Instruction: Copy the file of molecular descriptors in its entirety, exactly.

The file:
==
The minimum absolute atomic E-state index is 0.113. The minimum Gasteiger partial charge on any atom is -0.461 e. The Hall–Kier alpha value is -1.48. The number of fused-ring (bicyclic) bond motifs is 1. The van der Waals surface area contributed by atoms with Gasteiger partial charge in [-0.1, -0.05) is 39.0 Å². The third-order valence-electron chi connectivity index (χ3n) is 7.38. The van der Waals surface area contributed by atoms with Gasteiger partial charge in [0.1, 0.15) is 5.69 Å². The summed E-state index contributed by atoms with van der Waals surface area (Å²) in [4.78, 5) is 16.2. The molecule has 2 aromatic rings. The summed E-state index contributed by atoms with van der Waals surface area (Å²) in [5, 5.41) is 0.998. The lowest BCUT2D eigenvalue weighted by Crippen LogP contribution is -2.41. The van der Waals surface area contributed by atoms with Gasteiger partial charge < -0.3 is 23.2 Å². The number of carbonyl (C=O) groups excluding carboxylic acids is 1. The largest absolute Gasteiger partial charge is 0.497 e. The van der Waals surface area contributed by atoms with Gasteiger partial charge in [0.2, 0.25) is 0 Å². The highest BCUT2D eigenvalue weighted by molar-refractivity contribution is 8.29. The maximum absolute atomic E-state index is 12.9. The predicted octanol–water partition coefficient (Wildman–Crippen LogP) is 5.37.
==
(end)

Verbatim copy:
The minimum absolute atomic E-state index is 0.113. The minimum Gasteiger partial charge on any atom is -0.461 e. The Hall–Kier alpha value is -1.48. The number of fused-ring (bicyclic) bond motifs is 1. The van der Waals surface area contributed by atoms with Gasteiger partial charge in [-0.1, -0.05) is 39.0 Å². The third-order valence-electron chi connectivity index (χ3n) is 7.38. The van der Waals surface area contributed by atoms with Gasteiger partial charge in [0.1, 0.15) is 5.69 Å². The summed E-state index contributed by atoms with van der Waals surface area (Å²) in [4.78, 5) is 16.2. The molecule has 2 aromatic rings. The summed E-state index contributed by atoms with van der Waals surface area (Å²) in [5, 5.41) is 0.998. The lowest BCUT2D eigenvalue weighted by Crippen LogP contribution is -2.41. The van der Waals surface area contributed by atoms with Gasteiger partial charge < -0.3 is 23.2 Å². The number of carbonyl (C=O) groups excluding carboxylic acids is 1. The largest absolute Gasteiger partial charge is 0.497 e. The van der Waals surface area contributed by atoms with Gasteiger partial charge in [0.2, 0.25) is 0 Å². The highest BCUT2D eigenvalue weighted by molar-refractivity contribution is 8.29. The maximum absolute atomic E-state index is 12.9. The predicted octanol–water partition coefficient (Wildman–Crippen LogP) is 5.37.